Totenkopf (i.e. skull, literally dead’s head) is the German word for the skull and crossbones and death’s head symbols. The Totenkopf symbol is an old international symbol for death, the defiance of death, danger, or the dead, as well as piracy. It consists usually of the human skull with or without the mandible and often includes two crossed long-bones (femurs), most often depicted with the crossbones being behind some part of the skull.
Hussar from Husaren-Regiment Nr.5 (von Ruesch) in 1744 with the Totenkopf on the mirliton (ger. Flügelmütze)
Use of the Totenkopf as a military emblem began under Frederick the Great, who formed a regiment of Hussar cavalry in the Prussian army commanded by Colonel von Ruesch, the Husaren-Regiment Nr. 5 (von Ruesch). It adopted a black uniform with a Totenkopf emblazoned on the front of its mirlitons and wore it on the field in the War of Austrian Succession and in the Seven Years’ War.
The Totenkopf remained a part of the uniform when the regiment was reformed into Leib-Husaren Regiments Nr.1 and Nr.2 in 1808. When Frederick William, Duke of Brunswick-Wolfenbüttel, was killed in battle during the Napoleonic Wars, his troops changed their uniform colors to black or apple green, with a Totenkopf on their shakos in mourning their dead leader. Other sources claim that the “Black Brunswickers” were so equipped while Friedrich Wilhelm of Brunswick lived, as a sign of revenge on the French.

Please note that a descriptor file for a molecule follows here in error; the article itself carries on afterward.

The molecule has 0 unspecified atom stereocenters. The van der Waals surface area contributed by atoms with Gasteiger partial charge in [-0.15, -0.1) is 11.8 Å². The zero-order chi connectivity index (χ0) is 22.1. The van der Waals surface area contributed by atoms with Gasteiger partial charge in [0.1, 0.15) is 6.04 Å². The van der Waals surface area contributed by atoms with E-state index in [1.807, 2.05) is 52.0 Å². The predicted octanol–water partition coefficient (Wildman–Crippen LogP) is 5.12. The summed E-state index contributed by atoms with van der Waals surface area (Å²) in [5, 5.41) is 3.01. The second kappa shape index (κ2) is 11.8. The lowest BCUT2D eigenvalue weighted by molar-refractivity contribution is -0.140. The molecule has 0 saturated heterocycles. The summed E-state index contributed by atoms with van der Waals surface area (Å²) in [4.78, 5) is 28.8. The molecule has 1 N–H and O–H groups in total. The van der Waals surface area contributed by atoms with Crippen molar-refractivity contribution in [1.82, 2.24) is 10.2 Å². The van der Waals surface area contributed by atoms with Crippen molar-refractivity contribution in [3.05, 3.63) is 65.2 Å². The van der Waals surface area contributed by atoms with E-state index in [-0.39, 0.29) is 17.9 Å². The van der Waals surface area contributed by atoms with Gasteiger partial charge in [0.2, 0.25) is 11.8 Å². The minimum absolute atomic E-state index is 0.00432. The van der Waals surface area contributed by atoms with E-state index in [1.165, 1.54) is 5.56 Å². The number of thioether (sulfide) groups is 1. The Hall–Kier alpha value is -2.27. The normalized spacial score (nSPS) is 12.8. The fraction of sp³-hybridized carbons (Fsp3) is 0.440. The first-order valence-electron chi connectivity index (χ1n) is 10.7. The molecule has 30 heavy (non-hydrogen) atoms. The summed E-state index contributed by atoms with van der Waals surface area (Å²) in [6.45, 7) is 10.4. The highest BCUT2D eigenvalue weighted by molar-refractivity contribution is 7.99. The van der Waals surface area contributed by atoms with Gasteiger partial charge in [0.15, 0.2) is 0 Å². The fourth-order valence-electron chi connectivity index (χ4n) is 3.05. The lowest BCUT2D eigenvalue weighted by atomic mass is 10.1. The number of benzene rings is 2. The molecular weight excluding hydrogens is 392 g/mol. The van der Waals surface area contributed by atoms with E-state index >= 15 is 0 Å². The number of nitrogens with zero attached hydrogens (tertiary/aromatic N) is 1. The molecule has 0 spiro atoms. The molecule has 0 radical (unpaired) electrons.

The skull continued to be used throughout the Prussian and Brunswick Armed forces until 1918, and some of the stormtroopers that led the last German offensives on the Western Front in 1918 used skull badges.
Luftstreitkräfte fighter pilots Georg von Hantelmann and Kurt Adolf Monnington are just two of a number of Central Powers military pilots who used the Totenkopf as their personal aircraft insignia.
The Totenkopf was used in Germany throughout the inter-war period, most prominently by the Freikorps. In 1933, it was in use by the regimental staff and the 1st, 5th, and 11th squadrons of the Reichswehr’s 5th Cavalry Regiment as a continuation of a tradition from the Kaiserreich.
The Skull is the reminder that you shall always be willing to put your self at stake for the life of the whole community.
The Totenkopf was also used as the unit insignia of the Panzer forces of the German Heer(Army), and also by the Panzer units of the Luftwaffe, including those of the elite Fallschirm-Panzer Division 1 Hermann Göring.
Both the 3rd SS Panzer Division of the Waffen-SS, and the World War II era Luftwaffe’s 54th Bomber Wing Kampfgeschwader 54 were given the unit name “Totenkopf“, and used a strikingly similar-looking graphic skull-crossbones insignia as the SS units of the same name. The 3rd SS Panzer Division also had skull patches on their uniform collars instead of the ϟϟ sieg rune.